“Hawaii is the only American state that was once a kingdom. The royal family was overthrown in 1893 with decisive help from President Benjamin Harrison and US Marines,” writes Stephen Kinzer of the Watson Institute for International and Public Affairs at Brown University in the Boston Globe. “Soon afterward a new president, Grover Cleveland, condemned the overthrow as “an act of war” and asked Congress to return the royal family to power. Congress refused. Instead, in 1898, it voted to annex Hawaii. In 1959 Hawaii was admitted to the Union as our 50th state.
“Native Hawaiian culture is enjoying a renaissance. Cities and towns have passed ordinances stipulating that most streets should bear Hawaiian names. Clubs have sprung up to promote traditions ranging from hula dancing to navigation with double-hulled canoes. The University of Hawaii has opened a center for the study of native Hawaiian law. Courses in the Hawaiian language, which not long ago seemed on the brink of disappearing, have become steadily more popular. Some elementary schools offer instruction in Hawaiian only — a far cry from days when schoolchildren were required to speak English and punished if they did not.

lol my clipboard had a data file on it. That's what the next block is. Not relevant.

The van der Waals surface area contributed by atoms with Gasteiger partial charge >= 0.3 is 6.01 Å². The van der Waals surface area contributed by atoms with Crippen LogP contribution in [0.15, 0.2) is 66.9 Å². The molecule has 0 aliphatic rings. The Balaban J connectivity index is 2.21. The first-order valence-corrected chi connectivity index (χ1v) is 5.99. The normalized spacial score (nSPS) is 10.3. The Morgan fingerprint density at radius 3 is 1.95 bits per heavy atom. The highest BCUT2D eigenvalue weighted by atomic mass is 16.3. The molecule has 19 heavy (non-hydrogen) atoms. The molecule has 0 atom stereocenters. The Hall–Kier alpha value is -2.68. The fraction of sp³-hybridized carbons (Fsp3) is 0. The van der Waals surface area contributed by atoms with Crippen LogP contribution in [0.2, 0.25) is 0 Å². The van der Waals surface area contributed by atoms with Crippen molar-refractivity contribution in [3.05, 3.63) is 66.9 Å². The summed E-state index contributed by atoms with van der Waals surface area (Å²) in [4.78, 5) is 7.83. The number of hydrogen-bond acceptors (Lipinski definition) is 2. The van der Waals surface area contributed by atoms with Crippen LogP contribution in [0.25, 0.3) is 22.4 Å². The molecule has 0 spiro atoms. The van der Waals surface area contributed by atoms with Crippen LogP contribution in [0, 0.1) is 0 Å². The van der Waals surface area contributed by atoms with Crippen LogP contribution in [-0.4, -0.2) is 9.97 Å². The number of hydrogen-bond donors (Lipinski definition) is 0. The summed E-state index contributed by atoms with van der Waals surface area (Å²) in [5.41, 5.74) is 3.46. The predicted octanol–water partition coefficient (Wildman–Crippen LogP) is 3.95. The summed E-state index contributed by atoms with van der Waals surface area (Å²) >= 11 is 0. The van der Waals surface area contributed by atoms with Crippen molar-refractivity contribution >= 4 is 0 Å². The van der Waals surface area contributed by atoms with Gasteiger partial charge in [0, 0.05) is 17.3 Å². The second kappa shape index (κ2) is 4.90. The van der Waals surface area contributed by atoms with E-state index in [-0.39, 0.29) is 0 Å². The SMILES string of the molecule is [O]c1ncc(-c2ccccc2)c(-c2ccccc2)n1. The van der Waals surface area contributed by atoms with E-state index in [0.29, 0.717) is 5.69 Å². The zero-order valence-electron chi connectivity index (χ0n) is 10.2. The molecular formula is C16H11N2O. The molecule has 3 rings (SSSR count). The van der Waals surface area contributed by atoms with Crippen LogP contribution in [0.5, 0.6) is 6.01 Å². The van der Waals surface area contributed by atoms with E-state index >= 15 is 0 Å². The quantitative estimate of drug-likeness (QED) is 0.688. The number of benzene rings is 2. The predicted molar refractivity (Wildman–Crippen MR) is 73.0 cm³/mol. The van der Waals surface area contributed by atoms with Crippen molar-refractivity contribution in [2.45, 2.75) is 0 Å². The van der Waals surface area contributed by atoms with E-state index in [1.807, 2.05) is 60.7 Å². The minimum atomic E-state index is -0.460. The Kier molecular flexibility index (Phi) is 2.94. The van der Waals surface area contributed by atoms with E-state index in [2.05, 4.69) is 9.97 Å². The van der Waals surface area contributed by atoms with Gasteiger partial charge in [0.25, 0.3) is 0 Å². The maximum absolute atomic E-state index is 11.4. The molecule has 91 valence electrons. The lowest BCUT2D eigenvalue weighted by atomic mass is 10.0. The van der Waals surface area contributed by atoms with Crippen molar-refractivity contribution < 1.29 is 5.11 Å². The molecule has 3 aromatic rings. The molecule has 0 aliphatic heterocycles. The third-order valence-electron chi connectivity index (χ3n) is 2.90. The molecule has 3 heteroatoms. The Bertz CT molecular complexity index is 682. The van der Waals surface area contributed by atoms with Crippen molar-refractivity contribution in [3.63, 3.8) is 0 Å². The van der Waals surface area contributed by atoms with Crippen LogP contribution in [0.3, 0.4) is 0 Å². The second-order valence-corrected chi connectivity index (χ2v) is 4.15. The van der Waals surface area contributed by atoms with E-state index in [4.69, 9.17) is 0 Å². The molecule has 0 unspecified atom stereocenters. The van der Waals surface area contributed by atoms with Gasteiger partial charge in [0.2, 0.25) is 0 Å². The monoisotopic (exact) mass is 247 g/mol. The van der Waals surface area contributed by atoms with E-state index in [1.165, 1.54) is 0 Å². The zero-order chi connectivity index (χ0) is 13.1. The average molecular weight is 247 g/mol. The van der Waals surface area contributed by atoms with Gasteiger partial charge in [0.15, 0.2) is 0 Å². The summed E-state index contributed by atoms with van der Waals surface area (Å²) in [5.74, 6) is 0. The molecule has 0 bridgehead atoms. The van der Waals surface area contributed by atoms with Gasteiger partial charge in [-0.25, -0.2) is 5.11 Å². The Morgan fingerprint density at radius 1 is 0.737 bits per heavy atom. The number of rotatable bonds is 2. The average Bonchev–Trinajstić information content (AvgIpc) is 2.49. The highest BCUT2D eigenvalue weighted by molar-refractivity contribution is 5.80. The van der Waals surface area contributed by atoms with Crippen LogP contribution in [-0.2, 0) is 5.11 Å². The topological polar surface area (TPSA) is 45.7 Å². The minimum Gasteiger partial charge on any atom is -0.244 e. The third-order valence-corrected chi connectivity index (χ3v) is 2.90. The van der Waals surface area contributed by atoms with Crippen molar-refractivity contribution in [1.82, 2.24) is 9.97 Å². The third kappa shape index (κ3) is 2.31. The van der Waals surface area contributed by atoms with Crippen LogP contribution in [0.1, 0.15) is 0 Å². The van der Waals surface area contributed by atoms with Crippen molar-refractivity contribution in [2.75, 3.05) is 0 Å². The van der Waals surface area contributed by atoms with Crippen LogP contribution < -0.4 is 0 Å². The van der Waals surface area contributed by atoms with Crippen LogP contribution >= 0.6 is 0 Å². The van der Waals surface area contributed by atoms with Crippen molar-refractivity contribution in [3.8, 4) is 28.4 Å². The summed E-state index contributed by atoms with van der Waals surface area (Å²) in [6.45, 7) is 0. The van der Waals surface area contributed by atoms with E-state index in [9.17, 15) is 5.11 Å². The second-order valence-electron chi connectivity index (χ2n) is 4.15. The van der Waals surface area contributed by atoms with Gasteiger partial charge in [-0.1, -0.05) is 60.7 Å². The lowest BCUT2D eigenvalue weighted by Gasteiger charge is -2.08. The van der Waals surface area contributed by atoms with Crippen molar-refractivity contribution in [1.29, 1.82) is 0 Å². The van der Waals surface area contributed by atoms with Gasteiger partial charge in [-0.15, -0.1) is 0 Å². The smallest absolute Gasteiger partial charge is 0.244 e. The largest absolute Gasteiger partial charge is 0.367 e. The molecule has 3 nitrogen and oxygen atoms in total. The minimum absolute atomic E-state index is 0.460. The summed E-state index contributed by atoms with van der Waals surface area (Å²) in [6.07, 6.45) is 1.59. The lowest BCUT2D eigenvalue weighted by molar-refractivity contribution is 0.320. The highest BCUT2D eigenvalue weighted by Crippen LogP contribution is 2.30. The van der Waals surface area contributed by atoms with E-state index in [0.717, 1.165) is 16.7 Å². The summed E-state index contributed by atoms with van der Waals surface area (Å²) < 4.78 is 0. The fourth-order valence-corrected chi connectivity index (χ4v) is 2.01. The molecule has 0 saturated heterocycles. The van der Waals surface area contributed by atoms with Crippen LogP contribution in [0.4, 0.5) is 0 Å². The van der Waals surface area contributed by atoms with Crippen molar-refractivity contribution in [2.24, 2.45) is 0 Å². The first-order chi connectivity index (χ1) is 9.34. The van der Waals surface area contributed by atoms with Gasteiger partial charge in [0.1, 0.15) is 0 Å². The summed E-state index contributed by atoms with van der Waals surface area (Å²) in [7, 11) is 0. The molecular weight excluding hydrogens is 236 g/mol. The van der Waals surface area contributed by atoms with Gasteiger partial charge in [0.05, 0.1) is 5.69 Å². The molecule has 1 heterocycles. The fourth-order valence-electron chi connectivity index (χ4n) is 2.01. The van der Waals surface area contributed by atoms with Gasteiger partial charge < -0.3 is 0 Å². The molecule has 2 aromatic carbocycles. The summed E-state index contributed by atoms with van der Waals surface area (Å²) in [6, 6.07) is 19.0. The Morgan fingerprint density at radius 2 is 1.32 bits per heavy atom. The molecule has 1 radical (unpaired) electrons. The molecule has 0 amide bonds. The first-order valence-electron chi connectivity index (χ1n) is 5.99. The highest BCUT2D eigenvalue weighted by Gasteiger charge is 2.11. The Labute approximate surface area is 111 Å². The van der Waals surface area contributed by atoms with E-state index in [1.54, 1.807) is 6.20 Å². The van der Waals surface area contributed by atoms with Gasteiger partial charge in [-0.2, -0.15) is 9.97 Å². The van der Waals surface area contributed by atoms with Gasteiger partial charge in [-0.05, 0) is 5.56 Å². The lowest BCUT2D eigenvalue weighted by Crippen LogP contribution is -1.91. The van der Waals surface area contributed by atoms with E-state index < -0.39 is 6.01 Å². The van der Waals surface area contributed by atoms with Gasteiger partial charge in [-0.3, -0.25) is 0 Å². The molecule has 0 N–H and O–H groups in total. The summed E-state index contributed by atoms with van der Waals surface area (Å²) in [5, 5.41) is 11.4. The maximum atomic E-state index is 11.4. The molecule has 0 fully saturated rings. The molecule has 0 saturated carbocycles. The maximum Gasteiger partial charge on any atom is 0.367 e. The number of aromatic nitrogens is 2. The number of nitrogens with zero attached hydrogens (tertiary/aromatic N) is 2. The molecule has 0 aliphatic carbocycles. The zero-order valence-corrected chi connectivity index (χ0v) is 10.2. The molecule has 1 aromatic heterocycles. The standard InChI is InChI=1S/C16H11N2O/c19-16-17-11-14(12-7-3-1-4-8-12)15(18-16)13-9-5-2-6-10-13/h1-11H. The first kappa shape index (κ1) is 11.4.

“History, like ethnicity and geography, makes Hawaii distinct. The arrival of European and American mariners set off a series of devastating plagues. Within sixty years of Captain James Cook’s arrival in 1778, the native population had fallen by more than 70 percent. The mariners were followed by hundreds of Christian missionaries, most of them from New England. They were horrified by native customs and worked tirelessly to suppress them. Some of their descendants went on to assemble vast sugar and fruit plantations, depriving natives of their traditional land. A handful of them organized the 1893 uprising in which Queen Lilioukalani was deposed, ending a monarchy that had ruled for nearly a century. They succeeded only because the United States, by prior arrangement, immediately recognized them as the legal government and landed Marines to secure their power.”
To read Stephen Kinzer’s entire article on the restoration movement of the Kingdom of Hawaii, click HERE.